Upconversion photoluminescence (PL) of Er3+-doped BaTiO3 (BTO) with perovskite ABO3 structure is studied in terms of Er3+ substitutions for Ba (A-) and Ti (B-site) with different Er3+ doping concentrations. PL quenching with an increase Er3+ doping concentration is investigated based on the structural change and energy transfer of cross-relaxation process in BTO: Er, i.e. 2H11/2 + 4I15/2→4I9/2 + 4I13/2. Temperature dependence of the PL in BTO: Er is revealed, which is associated with phase transitions of BTO host. The results imply that the emission from substituted Er3+ ions may be used as a structural probe for the ferroelectric titanates.
© 2011 OSA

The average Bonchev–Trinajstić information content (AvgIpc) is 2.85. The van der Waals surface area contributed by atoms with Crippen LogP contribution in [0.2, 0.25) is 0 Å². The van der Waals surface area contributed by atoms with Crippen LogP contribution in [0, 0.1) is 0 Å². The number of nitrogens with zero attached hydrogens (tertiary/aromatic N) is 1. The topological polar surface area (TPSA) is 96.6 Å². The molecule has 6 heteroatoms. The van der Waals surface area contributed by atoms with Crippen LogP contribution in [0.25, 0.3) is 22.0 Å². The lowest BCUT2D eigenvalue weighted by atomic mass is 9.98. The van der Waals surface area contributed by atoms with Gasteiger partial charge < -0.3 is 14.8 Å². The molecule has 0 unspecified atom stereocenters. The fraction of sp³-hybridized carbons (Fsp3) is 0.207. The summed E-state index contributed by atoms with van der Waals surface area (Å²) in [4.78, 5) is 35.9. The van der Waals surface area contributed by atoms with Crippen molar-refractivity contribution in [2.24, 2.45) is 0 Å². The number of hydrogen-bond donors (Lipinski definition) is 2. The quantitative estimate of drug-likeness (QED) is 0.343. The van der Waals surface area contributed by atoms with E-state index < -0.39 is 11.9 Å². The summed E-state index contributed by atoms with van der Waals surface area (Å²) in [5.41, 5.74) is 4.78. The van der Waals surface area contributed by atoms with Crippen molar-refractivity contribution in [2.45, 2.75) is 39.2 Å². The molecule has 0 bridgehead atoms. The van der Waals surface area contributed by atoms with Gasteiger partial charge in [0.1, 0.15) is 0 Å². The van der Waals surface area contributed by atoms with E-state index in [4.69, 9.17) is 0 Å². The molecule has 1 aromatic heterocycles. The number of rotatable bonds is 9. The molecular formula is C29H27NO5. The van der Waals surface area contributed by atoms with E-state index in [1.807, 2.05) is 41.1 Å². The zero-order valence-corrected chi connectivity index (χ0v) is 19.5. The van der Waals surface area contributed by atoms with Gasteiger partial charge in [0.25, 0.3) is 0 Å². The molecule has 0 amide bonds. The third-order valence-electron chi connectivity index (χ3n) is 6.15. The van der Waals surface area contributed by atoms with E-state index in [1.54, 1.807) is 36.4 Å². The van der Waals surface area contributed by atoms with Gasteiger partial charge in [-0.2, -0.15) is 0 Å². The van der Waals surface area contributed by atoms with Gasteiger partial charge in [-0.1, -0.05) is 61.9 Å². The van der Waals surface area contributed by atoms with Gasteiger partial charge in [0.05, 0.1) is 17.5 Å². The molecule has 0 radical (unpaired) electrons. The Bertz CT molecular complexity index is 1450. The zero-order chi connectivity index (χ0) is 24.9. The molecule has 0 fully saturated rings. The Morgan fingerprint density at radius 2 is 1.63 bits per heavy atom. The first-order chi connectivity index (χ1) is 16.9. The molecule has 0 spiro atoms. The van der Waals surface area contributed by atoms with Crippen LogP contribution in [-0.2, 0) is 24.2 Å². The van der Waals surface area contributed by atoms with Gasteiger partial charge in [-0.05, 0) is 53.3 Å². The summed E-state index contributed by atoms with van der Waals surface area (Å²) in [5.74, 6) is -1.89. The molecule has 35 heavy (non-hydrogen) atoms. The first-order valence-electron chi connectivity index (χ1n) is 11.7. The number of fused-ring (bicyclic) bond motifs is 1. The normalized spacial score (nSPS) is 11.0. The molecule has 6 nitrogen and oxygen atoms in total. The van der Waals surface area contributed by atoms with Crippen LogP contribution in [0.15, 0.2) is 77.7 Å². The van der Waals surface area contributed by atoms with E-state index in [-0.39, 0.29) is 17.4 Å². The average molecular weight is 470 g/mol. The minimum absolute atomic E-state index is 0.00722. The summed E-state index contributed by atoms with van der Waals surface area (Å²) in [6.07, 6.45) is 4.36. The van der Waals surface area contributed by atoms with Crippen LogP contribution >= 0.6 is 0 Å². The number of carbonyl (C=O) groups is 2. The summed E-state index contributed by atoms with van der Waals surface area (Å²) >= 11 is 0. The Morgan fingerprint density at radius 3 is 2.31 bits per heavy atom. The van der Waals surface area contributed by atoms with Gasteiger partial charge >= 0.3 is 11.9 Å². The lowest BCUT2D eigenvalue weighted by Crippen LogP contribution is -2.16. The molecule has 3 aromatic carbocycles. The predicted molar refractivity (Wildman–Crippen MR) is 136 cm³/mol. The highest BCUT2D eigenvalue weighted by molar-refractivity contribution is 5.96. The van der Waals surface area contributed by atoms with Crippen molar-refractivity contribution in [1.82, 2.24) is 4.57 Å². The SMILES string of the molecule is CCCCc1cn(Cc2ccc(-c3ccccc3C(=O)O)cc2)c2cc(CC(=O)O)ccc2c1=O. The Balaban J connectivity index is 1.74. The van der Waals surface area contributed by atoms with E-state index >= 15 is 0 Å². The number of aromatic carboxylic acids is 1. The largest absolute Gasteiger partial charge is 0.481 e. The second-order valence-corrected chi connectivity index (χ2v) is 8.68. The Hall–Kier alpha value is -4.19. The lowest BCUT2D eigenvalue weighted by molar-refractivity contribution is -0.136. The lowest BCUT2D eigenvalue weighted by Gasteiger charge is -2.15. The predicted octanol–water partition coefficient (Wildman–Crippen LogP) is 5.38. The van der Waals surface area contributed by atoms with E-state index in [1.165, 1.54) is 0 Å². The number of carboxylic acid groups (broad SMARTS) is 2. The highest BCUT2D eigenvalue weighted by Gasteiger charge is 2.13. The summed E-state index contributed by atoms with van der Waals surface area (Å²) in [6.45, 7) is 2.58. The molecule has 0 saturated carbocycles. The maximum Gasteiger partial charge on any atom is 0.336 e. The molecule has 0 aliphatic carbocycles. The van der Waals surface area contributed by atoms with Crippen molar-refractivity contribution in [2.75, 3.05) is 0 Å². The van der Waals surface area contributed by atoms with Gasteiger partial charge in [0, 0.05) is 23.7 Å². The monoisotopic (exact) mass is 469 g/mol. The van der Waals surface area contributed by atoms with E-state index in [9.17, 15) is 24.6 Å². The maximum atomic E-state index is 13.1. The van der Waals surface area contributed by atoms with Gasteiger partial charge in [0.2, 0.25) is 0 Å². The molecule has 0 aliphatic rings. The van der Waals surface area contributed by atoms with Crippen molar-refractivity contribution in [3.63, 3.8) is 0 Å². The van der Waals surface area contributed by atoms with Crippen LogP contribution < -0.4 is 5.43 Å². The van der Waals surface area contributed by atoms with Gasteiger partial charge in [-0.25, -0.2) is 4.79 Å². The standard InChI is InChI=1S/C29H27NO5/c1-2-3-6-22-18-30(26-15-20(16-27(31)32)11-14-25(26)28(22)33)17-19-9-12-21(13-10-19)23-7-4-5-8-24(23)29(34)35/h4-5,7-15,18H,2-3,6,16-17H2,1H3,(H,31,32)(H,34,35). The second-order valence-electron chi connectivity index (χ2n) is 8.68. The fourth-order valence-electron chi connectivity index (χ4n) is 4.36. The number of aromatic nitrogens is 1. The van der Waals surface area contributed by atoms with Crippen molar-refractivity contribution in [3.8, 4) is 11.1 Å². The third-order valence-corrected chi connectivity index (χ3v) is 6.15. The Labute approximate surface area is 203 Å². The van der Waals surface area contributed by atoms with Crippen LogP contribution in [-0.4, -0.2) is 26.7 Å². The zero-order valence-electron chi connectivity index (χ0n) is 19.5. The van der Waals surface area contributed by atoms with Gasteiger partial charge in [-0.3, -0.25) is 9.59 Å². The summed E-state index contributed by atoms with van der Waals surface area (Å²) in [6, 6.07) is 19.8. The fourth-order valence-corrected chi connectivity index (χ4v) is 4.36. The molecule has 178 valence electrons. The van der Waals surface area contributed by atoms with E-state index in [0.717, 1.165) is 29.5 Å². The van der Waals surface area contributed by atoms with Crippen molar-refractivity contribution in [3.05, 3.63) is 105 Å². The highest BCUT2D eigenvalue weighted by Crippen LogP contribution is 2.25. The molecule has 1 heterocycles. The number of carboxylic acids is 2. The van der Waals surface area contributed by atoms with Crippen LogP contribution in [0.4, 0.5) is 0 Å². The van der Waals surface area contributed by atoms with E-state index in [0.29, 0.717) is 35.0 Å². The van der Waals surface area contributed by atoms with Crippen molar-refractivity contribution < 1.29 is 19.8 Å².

Ferroelectric titanates such as SrTiO3 and BaTiO3 (BTO) with typical perovskite ABO3 structure have been extensively studied due to their excellent dielectric, ferroelectric, and electro-optic properties [1–4]. Er3+ as an active ion has drawn broad attention to meet the request used for upconversion (UC) phosphors, planar waveguide and structural probe [5–8]. BTO doped with Er3+ ion has been extensively investigated in ferroelectricity, phase transitions and luminescence. It is noted that the radius of the Er3+ ion is intermediate between that of the Ba2+ ion and Ti4+ ion. Er3+ can occupy either A- or B-site depending on Ba/Ti ratio [9–12]. Dopant site location was found to play an important role in electrical properties of Er3+-doped BTO [11–13]. It is known that crystal field caused by structure symmetry of the host materials would contribute to different perturbation in terms of the Er3+ inner shell transitions. Therefore, UC photoluminescence (PL) efficiency should be dependent on the excited-state dynamics of the Er3+ ions and their interactions with the host matrix [14,15]. The interactions are strongly influenced by the host and the dopant. Unfortunately, there is very limited knowledge about the influence of site substitution of Er3+-doped BTO on its PL properties. Furthermore, BTO is a typical ferroelectric material that undergoes successive phase transitions under different temperatures. UC mechanism of substituting sites corresponding to different symmetry structures has not been investigated yet. In this work, BTO doped with different Er3+ substituting positions and concentrations were prepared. X-ray diffraction (XRD) and Raman spectra were used to reveal the lattice distortion with Er3+ doped. The PL spectra of Er3+-doped BTO and the UC mechanism related to the structure and cross-relaxation (CR) were studied. The PL spectra as a function of measuring temperature were investigated in order to understand the relationship between phase transition and luminescent behavior.